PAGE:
Stevenson junior Conan Pan says opening up his personality has helped open up his game.
Pan preferred to stay in the background during the previous two years while older players like Mark Noonan, Alexander Kim and Jackson Bussell were around. Those three led the Patriots to a Class 3A second-place state trophy last season. But after they graduated, Pan was the most experienced returning player.
“I’m definitely trying to stay laser-focused and try and show what I’m capable of and play my best game,” Pan said. “The goal is still to have fun. ... I’ve always been the younger guy with seniors on the team. I’ve always been kind of quiet. But this team is fun to be around, lets me be myself.”
Pan, who tied for 31st at the state finals last season, is riding a hot streak after a slow start in the first couple of weeks this season. He was on top of his game Monday, when he shot a 75 at the Class 3A DeKalb Sectional at Kishwaukee Country Club to qualify for this weekend’s state finals.
Teammate Jake Surane (77), Highland Park’s Jared Grossman (75) and Libertyville’s Danny Keating (77) also are headed to the state finals at The Den at Fox Creek Golf Course in Bloomington.
Jack Paeglow shot a 72 to earn medalist honors for DeKalb, which won the sectional title with a 305, edging out Barrington’s 310. Stevenson, bidding for its third straight trip to state, missed the cut by two strokes.
The Patriots lost two strokes when a player was disqualified for signing for a lower score. Stevenson coach John Rueth walked the last hole to double-check his math and reported the inaccuracy, which opened the door for Lake Forest to advance to state with a 311.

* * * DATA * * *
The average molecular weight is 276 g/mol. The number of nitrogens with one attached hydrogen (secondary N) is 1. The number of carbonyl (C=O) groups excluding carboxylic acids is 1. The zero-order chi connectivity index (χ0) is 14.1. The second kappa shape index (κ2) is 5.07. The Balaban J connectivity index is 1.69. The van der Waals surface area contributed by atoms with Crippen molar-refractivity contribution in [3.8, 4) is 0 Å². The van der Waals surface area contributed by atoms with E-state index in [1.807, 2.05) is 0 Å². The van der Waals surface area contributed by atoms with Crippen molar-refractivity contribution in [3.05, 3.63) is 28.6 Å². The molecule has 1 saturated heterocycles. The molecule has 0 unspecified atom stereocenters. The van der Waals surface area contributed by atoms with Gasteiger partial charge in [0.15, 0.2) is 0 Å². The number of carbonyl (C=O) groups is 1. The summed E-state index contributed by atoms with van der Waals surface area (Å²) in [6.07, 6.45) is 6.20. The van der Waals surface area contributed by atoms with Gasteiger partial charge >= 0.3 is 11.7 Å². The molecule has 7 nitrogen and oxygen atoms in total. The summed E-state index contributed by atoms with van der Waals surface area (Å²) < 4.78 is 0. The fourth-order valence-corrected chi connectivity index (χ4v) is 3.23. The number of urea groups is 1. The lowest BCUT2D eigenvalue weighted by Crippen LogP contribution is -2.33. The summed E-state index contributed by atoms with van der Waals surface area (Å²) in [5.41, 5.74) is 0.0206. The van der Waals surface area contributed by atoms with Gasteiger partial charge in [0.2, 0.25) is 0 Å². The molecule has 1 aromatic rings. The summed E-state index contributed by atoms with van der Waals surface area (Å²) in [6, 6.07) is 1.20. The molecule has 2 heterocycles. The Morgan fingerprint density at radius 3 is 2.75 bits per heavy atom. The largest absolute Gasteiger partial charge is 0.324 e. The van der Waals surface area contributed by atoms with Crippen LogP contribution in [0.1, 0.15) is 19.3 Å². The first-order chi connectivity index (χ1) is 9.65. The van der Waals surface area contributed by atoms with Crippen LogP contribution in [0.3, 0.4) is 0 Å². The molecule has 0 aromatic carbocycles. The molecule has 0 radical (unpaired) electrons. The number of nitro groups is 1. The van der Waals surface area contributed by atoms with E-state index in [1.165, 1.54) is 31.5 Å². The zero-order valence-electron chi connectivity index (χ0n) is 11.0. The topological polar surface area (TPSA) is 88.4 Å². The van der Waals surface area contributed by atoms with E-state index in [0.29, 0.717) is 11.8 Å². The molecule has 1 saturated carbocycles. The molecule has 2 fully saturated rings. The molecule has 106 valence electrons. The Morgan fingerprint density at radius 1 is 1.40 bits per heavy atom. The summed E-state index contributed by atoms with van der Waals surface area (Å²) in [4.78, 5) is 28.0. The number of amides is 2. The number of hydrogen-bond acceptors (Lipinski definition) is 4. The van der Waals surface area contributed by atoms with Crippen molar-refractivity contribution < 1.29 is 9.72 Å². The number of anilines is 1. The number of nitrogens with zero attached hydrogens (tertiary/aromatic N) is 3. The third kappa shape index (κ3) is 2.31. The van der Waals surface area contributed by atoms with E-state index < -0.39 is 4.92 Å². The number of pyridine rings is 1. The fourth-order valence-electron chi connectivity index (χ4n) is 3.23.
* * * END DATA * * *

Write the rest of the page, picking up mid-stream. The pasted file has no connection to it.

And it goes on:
Throughout the past year, Rueth has been candid about his health problems that severely limit his eating options and require numerous pills. He said he chose to be upfront Monday and play by the rules rather than accept a trip to state by not reporting the error.
“It was the right thing to do, for that’s my fault as a coach probably for not emphasizing enough to make sure to keep track of your own score but also your opponents’ score,” Rueth said. “It’s a lifelong lesson. Those are the rules of golf, and we play by the rules of golf.”
Lake Forest, led Jack Marshall’s 75, is motivated to take advantage of a second chance, coach James Matheson said.
“That was a roller coaster at the end,” he said. “We tried to hang on, just faltered a bit at the end. Obviously, coach Rueth, that’s a big man. … I can’t say enough about what he did. I give him credit. We got a break today. We talked about life giving you a break and how you deal with it. Hopefully, we can do something with it.”
Keating makes the cut: Keating didn’t qualify for state last season and said his sectional performance “was on my mind.”
After shooting a 41 on his first nine holes Monday, Keating stormed back to fire a 36 to just make the cut.
“We started on the back (nine), and it was kind of rough, but I got back into it and shot 1-over on the front nine,” Keating said. “The course is short and tight, but a nice course. I can’t be mad at a 77 considering the first nine I played.”
Bob Narang is a freelance reporter for the News-Sun.